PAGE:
Creating a Profit-Center Marketing Department – An Interview with Matt Heinz (Part 1)

In this episode of the Rethink Podcast, Act-On CMO Michelle Huff interviews Matt Heinz about building a profit-center marketing department. As Matt says, you can’t buy a beer with an MQL, but you can with a closed deal.

Matt is president and founder of Heinz Marketing, a B2B marketing and sales acceleration firm. Matt is often recognized as among the Top 50 Most Influential People in Sales Lead Management and among the Top 50 Sales & Marketing Influencers.

This is Part 1 of their conversation. Matt discusses operational versus business metrics, sales and marketing alignment, the buyer’s journey, benefits versus features, and marketing tactics.

This transcript has been edited for length. To get the full measure, listen to the podcast.

Marketing’s Operational Metrics vs. Business Metrics

Michelle Huff:

Matt, for those of us who aren’t familiar with you, maybe you can spend a few minutes on who you are and who is Heinz Marketing.


For those of you who don’t know Heinz Marketing, we are a B2B sales and marketing consulting firm. I tend to describe us as ‘sales pipeline people,’ even though we really are working primarily in the marketing side. We’re working with companies that want to grow their business, want to increase the sales output of their sales and marketing efforts.

We think a lot in terms of creating profit-center marketing departments, helping marketers be measured based on the sales and revenue and business output of what they’re doing, as opposed to the traditional operational measures like open rates, and click rates, and even MQLs that a lot of companies are rightly focused on. But at the end of the day you can’t buy a beer with an MQL. You can buy a beer with a closed deal. And so the more we can help marketers align behind metrics you can buy a beer with ‒ and ideally how that changes the way they operationalize and prioritize our efforts ‒ the better.


If someone’s trying to shift how they’re perceived and viewed, how do you really do that? What would be that first step to be moving toward being a profit-centered marketing organization?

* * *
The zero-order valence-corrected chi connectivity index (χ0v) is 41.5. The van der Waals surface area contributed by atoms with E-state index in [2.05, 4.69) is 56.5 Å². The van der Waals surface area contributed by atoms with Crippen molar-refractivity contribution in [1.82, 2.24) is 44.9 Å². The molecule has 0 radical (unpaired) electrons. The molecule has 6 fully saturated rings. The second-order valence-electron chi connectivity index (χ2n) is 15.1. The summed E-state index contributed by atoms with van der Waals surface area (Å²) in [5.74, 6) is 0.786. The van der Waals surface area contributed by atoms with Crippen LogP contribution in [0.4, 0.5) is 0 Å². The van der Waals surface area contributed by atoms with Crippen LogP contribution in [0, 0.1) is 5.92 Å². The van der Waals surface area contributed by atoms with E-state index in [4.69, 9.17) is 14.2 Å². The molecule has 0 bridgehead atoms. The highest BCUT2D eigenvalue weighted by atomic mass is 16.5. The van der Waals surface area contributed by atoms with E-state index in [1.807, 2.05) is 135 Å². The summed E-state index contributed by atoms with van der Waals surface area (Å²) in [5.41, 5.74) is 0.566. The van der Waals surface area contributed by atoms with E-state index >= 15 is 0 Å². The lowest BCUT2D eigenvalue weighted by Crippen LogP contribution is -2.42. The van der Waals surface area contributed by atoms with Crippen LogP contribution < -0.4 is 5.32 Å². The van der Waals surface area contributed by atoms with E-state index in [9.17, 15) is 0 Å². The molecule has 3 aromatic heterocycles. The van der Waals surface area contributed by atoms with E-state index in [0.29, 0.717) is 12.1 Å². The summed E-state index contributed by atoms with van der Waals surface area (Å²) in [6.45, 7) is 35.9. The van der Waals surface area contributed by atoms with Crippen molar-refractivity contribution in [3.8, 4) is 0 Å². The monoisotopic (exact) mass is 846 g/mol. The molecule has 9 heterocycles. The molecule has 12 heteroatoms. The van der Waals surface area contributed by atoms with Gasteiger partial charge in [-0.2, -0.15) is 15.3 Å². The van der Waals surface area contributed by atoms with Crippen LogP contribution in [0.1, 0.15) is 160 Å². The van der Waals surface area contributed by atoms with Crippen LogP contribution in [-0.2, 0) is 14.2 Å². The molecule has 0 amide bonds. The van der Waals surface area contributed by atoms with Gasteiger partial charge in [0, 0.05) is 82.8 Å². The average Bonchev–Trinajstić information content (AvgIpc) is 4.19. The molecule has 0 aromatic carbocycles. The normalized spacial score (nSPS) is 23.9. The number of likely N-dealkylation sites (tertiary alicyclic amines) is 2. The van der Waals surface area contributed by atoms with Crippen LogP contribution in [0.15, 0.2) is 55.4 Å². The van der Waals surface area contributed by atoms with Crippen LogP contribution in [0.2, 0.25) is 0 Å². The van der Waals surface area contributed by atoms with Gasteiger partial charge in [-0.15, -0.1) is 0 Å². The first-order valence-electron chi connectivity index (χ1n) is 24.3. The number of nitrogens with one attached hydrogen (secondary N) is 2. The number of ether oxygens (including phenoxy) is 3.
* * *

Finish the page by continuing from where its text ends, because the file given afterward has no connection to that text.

Well, there are a couple things. First, you have to understand that your job in marketing is the same as the sales team. The sales team may be sitting at the table when the prospect signs on the line that is dotted. But marketing needs to be responsible for the same metrics. And when you can align and prioritize what you’re doing based on the right outcome, it starts to align the metrics you’re focused on and need to be focused on as well. There’s a big difference between your operational metrics and your business metrics.

A lot of marketers stop at the operational side. You look at the dashboard for most marketers, and it talks about open rates, and click rates, and social engagement ‒ and that’s all fine and good. It’s all important. But the business does not think that marketing’s job is to squeeze more value out of Facebook ads or get a higher open rate. I think to know that your job in marketing is to drive revenue, and to then start to report on metrics that matter, metrics that your CFO will easily recognize as business metrics … If you have to teach your CFO and CEO what your dashboard means, what your acronyms are, that’s probably a sign that that’s an operational dashboard that you mostly keep to yourself and use to manage and improve your marketing. The executive dashboard you take to the C-suite needs to be metrics they already care about.

Sales and Marketing Alignment


I agree. It’s that everyone should really understand their impact, not just on leads generated, but how they’re contributing to the business and to the revenue. And it’s interesting that when my heads of sales and I talk about it, he says it’s not the sales pipeline, it’s our pipeline. It’s marketing and sales. And, I guess from your point of view, when you provide a lot of insight to other organizations, you really think about it as shared. You always hear about this dilemma of sales versus marketing, when it really shouldn’t be one versus the other. What do you think contributes to that? And how do people get toward alignment and practice not just in spoken words?